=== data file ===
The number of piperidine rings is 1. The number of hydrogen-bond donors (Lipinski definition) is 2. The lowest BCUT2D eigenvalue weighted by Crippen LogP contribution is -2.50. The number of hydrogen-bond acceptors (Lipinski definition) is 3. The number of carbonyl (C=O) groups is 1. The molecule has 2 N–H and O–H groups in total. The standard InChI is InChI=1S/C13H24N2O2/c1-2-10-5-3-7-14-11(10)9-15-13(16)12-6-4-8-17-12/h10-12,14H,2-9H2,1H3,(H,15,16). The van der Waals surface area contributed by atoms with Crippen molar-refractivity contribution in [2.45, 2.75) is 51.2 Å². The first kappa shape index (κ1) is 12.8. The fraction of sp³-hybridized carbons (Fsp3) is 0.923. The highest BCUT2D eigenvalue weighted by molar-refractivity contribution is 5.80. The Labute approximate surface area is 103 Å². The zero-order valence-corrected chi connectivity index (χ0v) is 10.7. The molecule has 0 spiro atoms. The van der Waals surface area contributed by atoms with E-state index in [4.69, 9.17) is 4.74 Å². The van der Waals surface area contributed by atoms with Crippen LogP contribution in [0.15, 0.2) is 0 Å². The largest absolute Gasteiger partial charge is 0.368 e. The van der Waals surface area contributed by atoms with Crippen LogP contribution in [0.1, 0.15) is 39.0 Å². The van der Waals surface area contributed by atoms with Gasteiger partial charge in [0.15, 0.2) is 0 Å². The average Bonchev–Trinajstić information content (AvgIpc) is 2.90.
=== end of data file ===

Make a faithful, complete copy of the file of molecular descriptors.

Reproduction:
The number of piperidine rings is 1. The number of hydrogen-bond donors (Lipinski definition) is 2. The lowest BCUT2D eigenvalue weighted by Crippen LogP contribution is -2.50. The number of hydrogen-bond acceptors (Lipinski definition) is 3. The number of carbonyl (C=O) groups is 1. The molecule has 2 N–H and O–H groups in total. The standard InChI is InChI=1S/C13H24N2O2/c1-2-10-5-3-7-14-11(10)9-15-13(16)12-6-4-8-17-12/h10-12,14H,2-9H2,1H3,(H,15,16). The van der Waals surface area contributed by atoms with Crippen molar-refractivity contribution in [2.45, 2.75) is 51.2 Å². The first kappa shape index (κ1) is 12.8. The fraction of sp³-hybridized carbons (Fsp3) is 0.923. The highest BCUT2D eigenvalue weighted by molar-refractivity contribution is 5.80. The Labute approximate surface area is 103 Å². The zero-order valence-corrected chi connectivity index (χ0v) is 10.7. The molecule has 0 spiro atoms. The van der Waals surface area contributed by atoms with E-state index in [4.69, 9.17) is 4.74 Å². The van der Waals surface area contributed by atoms with Crippen LogP contribution in [0.15, 0.2) is 0 Å². The largest absolute Gasteiger partial charge is 0.368 e. The van der Waals surface area contributed by atoms with Crippen LogP contribution in [0.1, 0.15) is 39.0 Å². The van der Waals surface area contributed by atoms with Gasteiger partial charge in [0.15, 0.2) is 0 Å². The average Bonchev–Trinajstić information content (AvgIpc) is 2.90.